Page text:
Introduction: Telescopic and spacecraft observations of the surfaces of Jupiter’s icy moons have provided information on their composition, mostly from the spectral analysis of the reflected light [1-4]. The surfaces of these bodies are made of crystalline and amorphous water ice and several highly hydrated salty phases [1 – 9]. As several potential chemical composition are relevant for the surfaces of these moons, as much as for other bodies covered with hydrated salty phases, the laboratory work ongoing at the University of Bern intends to enlighten how different salts mixed with water ice in different ways affect the reflectance. We prepared several samples by mixing MgSO4, NaCl, MgCl2 and Na2SO4 with ices to better constrain how these components, thought to be present at global and/or local scale, can form hydrated phases depending on the preparation method, which roughly simulate processes for the production of renewed / pristine material at the surface of icy moons. The effects of the strong irradiation at the surface of Jupiter’s moons are also investigated.
Flash-frozen salty ices: Granular ices have been produced through a flash-freezing process by nebulizing droplets into liquid nitrogen  with the SPIPA setup from the University of Bern. This preparation process tends to simulate a production of particles through an active plume or geyser at, or close to, the surface. The water ice itself is not able to incorporate salt in its crystal lattice at ambient pressure, contrary to high pressure [11, 12]. Given the temperature of liquid nitrogen, particles solidify forming amorphous or glassy phases of salt and water. This process is described in other fields of science  and demonstrates to which extent a flash-freezing procedure generates highly complex particles, made of different phases, both amorphous and crystalline.
Slabs of salty ices: Starting from similar composition but simulating a slow freezing process, slabs of salty ices have been produced with different concentrations of salts, from low to saturated proportions (wt% of salt is varying in function of the salt). We identify the signature of different hydrates, regarding different salts, expected to form through slow crystallisation following their phase diagrams and thermodynamic equilibrium . The ice itself has the time to expels salt from its crystal. This procedure could be more relevant for ice produced either inside “hydrological” analogues systems inside ice shells, or at the interface of the ice shell and the global salty ocean. By letting slabs samples sublimate slowly in vacuum, absorptions bands related to the hydrated phases appeared.
Figure 1: Reflectance spectra of slabs (green) and granular ices (red) made of two different brines containing water and 12.5wt% of MgCl2.
Figure 1 shows a comparison and evolutions between slabs (green) and granular ice (red) in the case of MgCl2. These samples have been produced from initial brines with 12.5wt% MgCl2. The differences observed between these spectra are in part due to the particles themselves, in terms of size as well as their production process, generating different hydrated phases and in different proportions.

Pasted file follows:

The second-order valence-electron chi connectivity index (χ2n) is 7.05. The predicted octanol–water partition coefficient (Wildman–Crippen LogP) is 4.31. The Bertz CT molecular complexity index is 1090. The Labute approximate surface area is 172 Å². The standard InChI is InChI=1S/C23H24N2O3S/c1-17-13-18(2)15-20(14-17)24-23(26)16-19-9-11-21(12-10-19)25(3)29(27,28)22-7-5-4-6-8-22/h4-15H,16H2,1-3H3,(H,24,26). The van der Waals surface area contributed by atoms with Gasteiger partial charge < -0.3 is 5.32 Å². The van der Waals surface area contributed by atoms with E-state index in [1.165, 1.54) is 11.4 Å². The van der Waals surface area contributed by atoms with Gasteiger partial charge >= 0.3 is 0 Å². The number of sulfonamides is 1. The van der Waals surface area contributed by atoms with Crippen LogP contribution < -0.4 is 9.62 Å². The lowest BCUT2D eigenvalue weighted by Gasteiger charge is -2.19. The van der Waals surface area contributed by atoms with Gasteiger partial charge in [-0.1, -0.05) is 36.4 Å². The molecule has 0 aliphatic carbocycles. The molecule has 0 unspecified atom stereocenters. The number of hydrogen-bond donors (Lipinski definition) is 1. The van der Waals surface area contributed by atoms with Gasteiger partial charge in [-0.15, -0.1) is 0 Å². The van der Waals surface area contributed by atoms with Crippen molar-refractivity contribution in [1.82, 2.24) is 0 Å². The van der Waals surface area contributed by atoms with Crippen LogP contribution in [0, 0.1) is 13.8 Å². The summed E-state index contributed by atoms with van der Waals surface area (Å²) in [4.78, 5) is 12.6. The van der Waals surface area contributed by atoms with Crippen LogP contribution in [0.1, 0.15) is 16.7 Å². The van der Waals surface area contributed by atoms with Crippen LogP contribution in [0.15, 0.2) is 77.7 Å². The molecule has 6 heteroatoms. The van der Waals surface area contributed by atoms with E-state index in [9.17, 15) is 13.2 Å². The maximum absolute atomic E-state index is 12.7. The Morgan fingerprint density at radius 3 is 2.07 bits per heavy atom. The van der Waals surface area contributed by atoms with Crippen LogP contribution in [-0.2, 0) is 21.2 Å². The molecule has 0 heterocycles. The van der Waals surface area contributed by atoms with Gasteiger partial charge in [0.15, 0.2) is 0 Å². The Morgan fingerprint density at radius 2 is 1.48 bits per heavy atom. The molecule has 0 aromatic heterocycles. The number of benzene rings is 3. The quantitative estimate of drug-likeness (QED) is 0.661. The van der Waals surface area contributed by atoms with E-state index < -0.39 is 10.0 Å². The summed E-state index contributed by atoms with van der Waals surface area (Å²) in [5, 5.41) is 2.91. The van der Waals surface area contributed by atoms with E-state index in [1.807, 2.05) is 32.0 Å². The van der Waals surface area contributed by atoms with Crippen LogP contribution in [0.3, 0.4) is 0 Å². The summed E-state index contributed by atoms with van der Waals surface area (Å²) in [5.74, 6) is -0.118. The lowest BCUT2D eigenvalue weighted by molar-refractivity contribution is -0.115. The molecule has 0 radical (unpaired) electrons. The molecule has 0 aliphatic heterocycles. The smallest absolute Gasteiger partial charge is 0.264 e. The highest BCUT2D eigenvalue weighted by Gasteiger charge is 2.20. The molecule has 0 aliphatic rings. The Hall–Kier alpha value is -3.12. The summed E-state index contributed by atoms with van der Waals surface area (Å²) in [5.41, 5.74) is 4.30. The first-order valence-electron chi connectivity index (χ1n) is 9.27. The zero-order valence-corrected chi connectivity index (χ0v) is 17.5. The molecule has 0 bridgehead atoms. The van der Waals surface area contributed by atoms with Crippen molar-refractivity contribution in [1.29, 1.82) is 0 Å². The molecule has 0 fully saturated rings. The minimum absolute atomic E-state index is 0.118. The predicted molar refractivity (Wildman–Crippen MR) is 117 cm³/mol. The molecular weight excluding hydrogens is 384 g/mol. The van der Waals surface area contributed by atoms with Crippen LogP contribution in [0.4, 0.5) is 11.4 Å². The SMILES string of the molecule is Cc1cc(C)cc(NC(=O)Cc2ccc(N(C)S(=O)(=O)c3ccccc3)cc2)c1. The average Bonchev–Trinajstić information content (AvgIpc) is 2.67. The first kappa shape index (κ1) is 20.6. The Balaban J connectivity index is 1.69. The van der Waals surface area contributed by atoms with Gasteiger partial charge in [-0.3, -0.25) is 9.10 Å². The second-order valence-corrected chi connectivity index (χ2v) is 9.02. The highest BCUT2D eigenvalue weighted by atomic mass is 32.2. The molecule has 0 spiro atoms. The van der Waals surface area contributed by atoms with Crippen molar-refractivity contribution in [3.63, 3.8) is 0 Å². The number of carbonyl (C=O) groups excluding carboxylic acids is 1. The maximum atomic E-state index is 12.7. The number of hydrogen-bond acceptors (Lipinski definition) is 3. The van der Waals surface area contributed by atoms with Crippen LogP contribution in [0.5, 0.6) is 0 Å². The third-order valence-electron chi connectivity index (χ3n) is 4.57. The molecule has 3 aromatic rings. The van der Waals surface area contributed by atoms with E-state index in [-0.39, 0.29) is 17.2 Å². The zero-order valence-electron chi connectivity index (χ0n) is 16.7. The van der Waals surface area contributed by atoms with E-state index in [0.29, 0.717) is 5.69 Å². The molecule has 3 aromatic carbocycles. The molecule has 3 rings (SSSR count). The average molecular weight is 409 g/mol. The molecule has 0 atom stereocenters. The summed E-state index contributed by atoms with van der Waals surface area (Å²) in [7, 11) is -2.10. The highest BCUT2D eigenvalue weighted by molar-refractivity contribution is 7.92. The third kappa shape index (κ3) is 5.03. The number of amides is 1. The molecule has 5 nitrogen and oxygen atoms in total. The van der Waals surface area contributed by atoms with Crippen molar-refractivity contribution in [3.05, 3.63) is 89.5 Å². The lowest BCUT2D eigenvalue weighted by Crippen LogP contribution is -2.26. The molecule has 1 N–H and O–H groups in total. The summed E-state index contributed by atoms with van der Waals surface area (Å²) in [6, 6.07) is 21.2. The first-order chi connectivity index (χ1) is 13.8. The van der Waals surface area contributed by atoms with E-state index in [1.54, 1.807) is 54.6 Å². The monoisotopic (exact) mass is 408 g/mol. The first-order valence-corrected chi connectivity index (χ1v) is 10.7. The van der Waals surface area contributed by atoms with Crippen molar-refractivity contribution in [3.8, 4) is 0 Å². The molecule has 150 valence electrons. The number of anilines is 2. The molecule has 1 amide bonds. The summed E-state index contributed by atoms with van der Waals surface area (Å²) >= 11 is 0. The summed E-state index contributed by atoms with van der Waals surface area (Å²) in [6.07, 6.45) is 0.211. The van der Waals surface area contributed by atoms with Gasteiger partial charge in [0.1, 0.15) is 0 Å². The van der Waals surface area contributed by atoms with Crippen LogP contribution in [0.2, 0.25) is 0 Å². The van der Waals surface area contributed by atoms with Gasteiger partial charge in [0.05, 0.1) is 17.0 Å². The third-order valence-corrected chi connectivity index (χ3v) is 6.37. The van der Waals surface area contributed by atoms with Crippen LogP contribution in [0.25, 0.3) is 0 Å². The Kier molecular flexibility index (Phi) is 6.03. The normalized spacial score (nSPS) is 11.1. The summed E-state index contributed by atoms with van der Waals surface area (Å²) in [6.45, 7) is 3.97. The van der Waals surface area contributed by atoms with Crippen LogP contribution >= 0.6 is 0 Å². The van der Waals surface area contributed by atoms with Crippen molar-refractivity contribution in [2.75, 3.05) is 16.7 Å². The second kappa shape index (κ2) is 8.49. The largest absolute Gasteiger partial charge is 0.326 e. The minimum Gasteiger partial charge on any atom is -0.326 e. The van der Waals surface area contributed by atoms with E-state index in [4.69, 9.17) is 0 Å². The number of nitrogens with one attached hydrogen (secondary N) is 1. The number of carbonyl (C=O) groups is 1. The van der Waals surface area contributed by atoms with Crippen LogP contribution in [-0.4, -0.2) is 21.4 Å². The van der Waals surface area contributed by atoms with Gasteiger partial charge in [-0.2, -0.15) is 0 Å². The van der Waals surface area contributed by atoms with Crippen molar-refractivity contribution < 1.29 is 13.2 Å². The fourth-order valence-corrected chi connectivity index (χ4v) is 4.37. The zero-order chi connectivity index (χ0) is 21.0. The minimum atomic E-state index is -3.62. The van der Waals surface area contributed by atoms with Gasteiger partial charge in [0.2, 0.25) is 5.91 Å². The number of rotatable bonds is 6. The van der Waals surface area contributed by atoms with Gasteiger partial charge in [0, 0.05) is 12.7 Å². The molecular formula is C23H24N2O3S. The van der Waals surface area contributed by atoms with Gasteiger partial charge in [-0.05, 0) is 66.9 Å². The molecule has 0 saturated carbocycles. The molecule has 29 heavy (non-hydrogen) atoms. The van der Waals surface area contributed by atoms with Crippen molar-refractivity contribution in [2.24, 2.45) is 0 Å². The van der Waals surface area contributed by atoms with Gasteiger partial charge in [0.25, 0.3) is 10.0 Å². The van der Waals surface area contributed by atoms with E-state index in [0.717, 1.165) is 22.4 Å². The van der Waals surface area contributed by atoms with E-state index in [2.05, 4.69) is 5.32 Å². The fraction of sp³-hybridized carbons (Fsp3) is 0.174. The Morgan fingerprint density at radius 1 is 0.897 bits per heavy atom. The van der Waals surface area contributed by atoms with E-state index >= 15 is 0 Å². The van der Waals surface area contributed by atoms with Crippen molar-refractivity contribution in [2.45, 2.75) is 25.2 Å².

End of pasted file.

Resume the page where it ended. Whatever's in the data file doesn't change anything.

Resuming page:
Irradiated Ices: F and M-centres are well-known defects in alkali halides crystals , formed through electrons replacement in crystal lattice. Due to the coloration induced by this effect, the relevance of this process for the surface of Europa has been strongly suggested [8, 9]. We irradiated salty ices with energetic electrons of 1 and 5 keV, for 15 minutes. Generating a deposition of 1016 e-/cm2, equivalent of weeks to months at the surface of Europa. The ices were produced either from liquid solutions with different concentrations of NaCl (5, 10 and 30wt%) in intimate mixture or as inter-mixture (salt and water ice particles are mixed at solid state ). Figure 2 shows the different spectra of salty ices after e- irradiations; normalized at their reflectance value at 0.395 nm. The variations showed from one sample to another are due to their production procedure. The grain size, the concentrations in salt and the mixing process of water ice and salt (hydrated or not) are all playing a role in the resulting alteration of the analogue and will be detailed at the conference.
Figure 2: Reflectance spectra of irradiated ices containing 5 10 or 30 wt% of NaCl. Spipa-A and Spipa-B has respectively grains sizes of 4.5±2 µm and 67 ± 31 µm. The orange spectrum is of a non-irradiated ice containing 5wt% of NaCl. The electron irradiation has been conducted at the energy of 1keV, except for the black dot spectra, at 5keV.
Summary and Perspectives:
This work demonstrates the major influence of the production method on the spectroscopic properties of salty ices prepared as analogues for the surfaces of the icy moons. Simulating irradiation conditions occurring at the surface of the icy moons reveals puzzling differences between the behaviours of different samples. New series of experiments are conducted to understand the systematics behind these behaviours. Once validated, spectral data will be distributed through the DACE and SSHADe platforms (https://dace.unige.ch/lossySearch/ ; https://www.sshade.eu/db/bypass).
Acknowledgments: The team from the University of Bern is supported by the Swiss National Science Foundation and through the NCCR PlanetS.
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